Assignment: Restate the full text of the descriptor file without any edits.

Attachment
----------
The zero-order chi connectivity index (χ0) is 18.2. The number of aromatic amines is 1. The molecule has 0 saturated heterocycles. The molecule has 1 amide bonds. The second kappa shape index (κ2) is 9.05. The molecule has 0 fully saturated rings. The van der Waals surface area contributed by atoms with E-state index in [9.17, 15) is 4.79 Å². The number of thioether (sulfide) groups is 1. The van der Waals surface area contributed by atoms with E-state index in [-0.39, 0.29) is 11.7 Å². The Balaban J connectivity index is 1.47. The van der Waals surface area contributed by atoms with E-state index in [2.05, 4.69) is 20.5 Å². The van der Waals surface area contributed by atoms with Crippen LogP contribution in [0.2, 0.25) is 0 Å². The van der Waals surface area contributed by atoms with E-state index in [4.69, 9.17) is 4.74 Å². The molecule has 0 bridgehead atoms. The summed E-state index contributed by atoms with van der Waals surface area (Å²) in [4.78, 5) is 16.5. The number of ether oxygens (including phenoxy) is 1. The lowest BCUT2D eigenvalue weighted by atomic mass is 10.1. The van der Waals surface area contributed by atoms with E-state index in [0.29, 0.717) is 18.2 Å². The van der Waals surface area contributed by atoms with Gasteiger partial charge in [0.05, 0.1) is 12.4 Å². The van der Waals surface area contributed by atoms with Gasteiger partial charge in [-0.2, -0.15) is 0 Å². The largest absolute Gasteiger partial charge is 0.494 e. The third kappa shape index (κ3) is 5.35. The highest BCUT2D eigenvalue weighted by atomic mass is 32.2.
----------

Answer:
The zero-order chi connectivity index (χ0) is 18.2. The number of aromatic amines is 1. The molecule has 0 saturated heterocycles. The molecule has 1 amide bonds. The second kappa shape index (κ2) is 9.05. The molecule has 0 fully saturated rings. The van der Waals surface area contributed by atoms with E-state index in [9.17, 15) is 4.79 Å². The number of thioether (sulfide) groups is 1. The van der Waals surface area contributed by atoms with E-state index in [-0.39, 0.29) is 11.7 Å². The Balaban J connectivity index is 1.47. The van der Waals surface area contributed by atoms with E-state index in [2.05, 4.69) is 20.5 Å². The van der Waals surface area contributed by atoms with Crippen LogP contribution in [0.2, 0.25) is 0 Å². The van der Waals surface area contributed by atoms with E-state index in [4.69, 9.17) is 4.74 Å². The molecule has 0 bridgehead atoms. The summed E-state index contributed by atoms with van der Waals surface area (Å²) in [4.78, 5) is 16.5. The number of ether oxygens (including phenoxy) is 1. The lowest BCUT2D eigenvalue weighted by atomic mass is 10.1. The van der Waals surface area contributed by atoms with E-state index in [0.29, 0.717) is 18.2 Å². The van der Waals surface area contributed by atoms with Gasteiger partial charge in [0.05, 0.1) is 12.4 Å². The van der Waals surface area contributed by atoms with Gasteiger partial charge in [-0.2, -0.15) is 0 Å². The largest absolute Gasteiger partial charge is 0.494 e. The third kappa shape index (κ3) is 5.35. The highest BCUT2D eigenvalue weighted by atomic mass is 32.2.